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Exploring the two pathways to fear: Daleks and Parents

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On a distant planet called Skaro, the evil scientific genius Davros entered an inter-galactic competition to invent the ultimate child-scaring device. His mission, to create a being to invoke fear in the children of Earth. After decades of mutating Kaleds, he believed he had succeeded. Cackling maniacally to himself, he unveiled this weapon of childhood fear: the Dalek. Immediately he began to transmit their evil doings through televisions and the children of earth were soon cowering behind their sofas. Davros sat back smugly, secure that he would win the competition.

However, light years away on the planet Earth evolution had other plans. Over millions of years it developed its own organism for implanting fears into the minds of children. An organism it believed was even more powerful in the terror that it could instil than even a Dalek. It called this weapon of childhood fear ‘the Parent’.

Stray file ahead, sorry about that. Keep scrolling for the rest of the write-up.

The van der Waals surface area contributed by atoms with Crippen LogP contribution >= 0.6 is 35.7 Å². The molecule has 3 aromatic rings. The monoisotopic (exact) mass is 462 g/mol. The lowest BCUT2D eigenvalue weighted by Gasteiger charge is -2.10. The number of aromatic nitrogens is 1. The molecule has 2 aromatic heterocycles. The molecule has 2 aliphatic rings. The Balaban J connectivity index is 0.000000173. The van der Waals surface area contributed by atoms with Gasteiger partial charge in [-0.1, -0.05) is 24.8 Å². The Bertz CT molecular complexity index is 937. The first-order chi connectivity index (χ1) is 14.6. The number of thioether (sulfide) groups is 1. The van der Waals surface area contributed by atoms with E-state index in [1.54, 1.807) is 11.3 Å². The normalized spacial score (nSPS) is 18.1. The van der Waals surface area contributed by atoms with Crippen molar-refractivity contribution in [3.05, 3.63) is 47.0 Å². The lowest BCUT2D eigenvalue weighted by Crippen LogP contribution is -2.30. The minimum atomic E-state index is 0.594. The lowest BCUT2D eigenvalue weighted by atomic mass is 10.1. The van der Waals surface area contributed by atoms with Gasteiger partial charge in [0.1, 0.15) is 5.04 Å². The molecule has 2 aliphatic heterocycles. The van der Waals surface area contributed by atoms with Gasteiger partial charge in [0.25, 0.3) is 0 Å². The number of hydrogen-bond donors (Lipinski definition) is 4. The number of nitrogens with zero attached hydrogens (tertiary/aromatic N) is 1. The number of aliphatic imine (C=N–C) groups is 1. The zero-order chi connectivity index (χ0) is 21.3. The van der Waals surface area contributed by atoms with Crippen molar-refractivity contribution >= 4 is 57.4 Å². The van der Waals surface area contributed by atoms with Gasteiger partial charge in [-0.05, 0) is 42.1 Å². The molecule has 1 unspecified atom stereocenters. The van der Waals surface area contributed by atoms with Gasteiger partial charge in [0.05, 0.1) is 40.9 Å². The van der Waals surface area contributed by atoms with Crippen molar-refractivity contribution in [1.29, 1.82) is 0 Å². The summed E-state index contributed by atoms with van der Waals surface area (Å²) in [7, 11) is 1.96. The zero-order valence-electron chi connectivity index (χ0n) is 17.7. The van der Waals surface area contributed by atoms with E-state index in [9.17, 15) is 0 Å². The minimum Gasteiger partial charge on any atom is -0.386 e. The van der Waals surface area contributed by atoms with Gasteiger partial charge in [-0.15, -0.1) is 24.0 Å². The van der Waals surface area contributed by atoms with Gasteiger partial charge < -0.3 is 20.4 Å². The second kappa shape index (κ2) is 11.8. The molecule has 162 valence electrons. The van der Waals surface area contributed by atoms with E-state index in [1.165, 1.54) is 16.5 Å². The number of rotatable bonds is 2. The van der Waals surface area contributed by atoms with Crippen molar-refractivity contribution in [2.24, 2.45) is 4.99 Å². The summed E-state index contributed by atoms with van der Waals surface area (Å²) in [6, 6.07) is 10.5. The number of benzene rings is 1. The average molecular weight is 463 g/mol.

This talk describes a body of work looking at how children’s fearful emotional reactions are influenced by what they hear, what they see, their personalities, and their parents. In doing so, we will try to decide whether Davros or evolution won the competition.

Bio Andy Field is Professor of Child Psychopathology at the University of Sussex, UK. He has published extensively on emotional development in children but in the unlikely event that you’ve ever heard of him it’ll be as the ‘Stats book guy’. That’s because he wrote the bestselling textbook ‘Discovering Statistics using SPSS : and sex and drugs and rock n’ roll’, which won the British Psychological Society book award in 2007. He’s also written a version of that book for R. His unorthodox teaching of statistics has gained him University of Sussex (2001) and British Psychological Society (2006) teaching awards and a prestigious National Teaching Fellowship (2010). In his spare time he plays the drums very noisily in a heavy metal band, which he finds very therapeutic.

This talk is part of the Zangwill Club series.

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